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Lost in Cyberspace

Online technology keeps moving forward

This article was originally published on February 1, 2000 by SignOn San Diego and Copley News Service.

A few months ago, the world marked the 20th anniversary of the Internet (originally the ARPAnet, after the government agency that sponsored its early develoment).

But the fact remains that even as it approaches its 21st birthday, the 'Net remains deep in its infancy. Despite all the wonderful advances we've made in online communication and entertainment, for the most part we don't know what to do with this incredible new tool.

Hints of what the future may be like are out there, though, if you know where to look.

DigiSents is a new company that wants to take virtual reality to the next plane. Let's face it – at present, multmedia works only two of our five senses: vision and hearing. DigiScents is working on adding a third, smell – and is busy developing digitized odor technology. (Another company in the adult entertainment field, to put things delicately, is working on computer peripherals that will appeal to your sense of touch ... but that's not really part of the mainstream just yet.)

At their Web site, you can watch a promotional video, take an online survey about the importance of scents in your life, and sign up for their e-mail newsletter. They're even still looking for beta testers for their planned scent-generating peripherals.

So if you think playing Quake III with the bloody 3-D images and stereo sounds of people dying isn't quite realistic enough, perhaps the smell of fear and sweat will be what you're looking for.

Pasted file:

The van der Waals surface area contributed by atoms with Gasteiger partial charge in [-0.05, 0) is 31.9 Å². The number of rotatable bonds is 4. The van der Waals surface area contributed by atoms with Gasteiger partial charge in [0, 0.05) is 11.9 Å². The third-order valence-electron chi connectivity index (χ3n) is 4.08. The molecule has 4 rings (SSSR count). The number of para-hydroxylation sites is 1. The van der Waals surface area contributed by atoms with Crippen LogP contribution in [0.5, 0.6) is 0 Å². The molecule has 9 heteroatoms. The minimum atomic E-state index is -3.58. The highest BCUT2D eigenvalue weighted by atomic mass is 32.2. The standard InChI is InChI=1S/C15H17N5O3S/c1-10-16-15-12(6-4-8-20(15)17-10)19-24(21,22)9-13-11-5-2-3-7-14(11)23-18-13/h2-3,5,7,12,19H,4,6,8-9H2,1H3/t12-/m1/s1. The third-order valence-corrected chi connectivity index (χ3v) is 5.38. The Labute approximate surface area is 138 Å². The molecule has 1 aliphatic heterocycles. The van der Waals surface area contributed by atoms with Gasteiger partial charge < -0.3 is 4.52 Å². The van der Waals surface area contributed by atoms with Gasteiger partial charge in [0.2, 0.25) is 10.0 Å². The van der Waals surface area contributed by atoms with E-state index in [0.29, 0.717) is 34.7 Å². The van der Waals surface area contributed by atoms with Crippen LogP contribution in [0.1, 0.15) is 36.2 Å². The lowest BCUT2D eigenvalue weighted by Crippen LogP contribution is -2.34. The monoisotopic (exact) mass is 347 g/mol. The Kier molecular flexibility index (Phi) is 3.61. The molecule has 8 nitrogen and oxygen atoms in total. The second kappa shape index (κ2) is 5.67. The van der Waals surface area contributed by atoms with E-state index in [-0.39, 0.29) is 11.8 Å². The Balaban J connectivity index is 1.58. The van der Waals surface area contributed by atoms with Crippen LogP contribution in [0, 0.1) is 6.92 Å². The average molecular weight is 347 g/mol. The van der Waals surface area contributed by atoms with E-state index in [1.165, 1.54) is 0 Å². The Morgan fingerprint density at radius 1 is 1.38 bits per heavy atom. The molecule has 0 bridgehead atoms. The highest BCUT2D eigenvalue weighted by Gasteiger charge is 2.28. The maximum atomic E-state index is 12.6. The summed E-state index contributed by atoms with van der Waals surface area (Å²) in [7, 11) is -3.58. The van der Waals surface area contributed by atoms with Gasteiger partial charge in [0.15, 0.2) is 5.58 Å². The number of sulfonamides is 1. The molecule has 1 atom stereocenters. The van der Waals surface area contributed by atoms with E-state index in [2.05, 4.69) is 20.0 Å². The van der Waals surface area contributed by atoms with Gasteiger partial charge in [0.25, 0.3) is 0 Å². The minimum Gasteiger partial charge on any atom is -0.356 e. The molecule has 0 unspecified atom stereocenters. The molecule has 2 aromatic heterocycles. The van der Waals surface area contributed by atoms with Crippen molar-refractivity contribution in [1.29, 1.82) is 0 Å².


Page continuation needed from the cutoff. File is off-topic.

DigiScents is counting on it, anyway.

Another use of the Internet is self-publishing on the Web. Say you have a book with a highly controversial topic none of the major publishing houses will touch – pro-life feminism, for instance. Yet you believe in your message and want to get this book to readers – what would you do?

If you're Rachel MacNair, you simply publish it yourself online. MacNair, a former president of Feminists for Life (a group begun in the early '70s after the National Organization for Women had a purge of its anti-abortion members), now heads up the Feminism & Nonviolence Studies Association, one of the many small but dedicated advocacy groups ignored by the mainstream media.

What the Web does better than almost anything is democratize the publishing world to an extent that Guttenburg never even dreamed of. Making this point, MacNair's new book, "Achieving Peace in the Abortion War," is on her Web site at It's unlikely MacNair was the first to take this route; certainly, she won't be the last.

Remember back in high school when our career guidance counselors would solemnly assure us that most of us would someday have jobs that didn't even exist at that time? FileKey is one of those companies whose employees ALL work in those jobs.

FileKey is a specialized search engine that helps computer gamers find add-on files for the Quake, HalfLife and Unreal games. Each game has its own site (linked off the FileKey page above), and each of these sites has a news area and then a file search engine.

The sites are free (sponsored by ads from the game publishers), the navigation is easy, but finding the files remains a challenge. And few games are listed on the sites – if you don't know the names of the files you're looking for, you're out of luck.

A better place to find maps for first-person shooters like Quake III, Unreal Tournament or HalfLife is at There are pages dedicated to all the major games, and from there you can find almost any add-on pack (new maps, character "skins," upgrades) you mightwant. The search engine is easy to figure out, and brings up dozens, even hundreds of files. You have to use their WONSWAP browser plugin to use them, but it seems stable and appears only when you download files from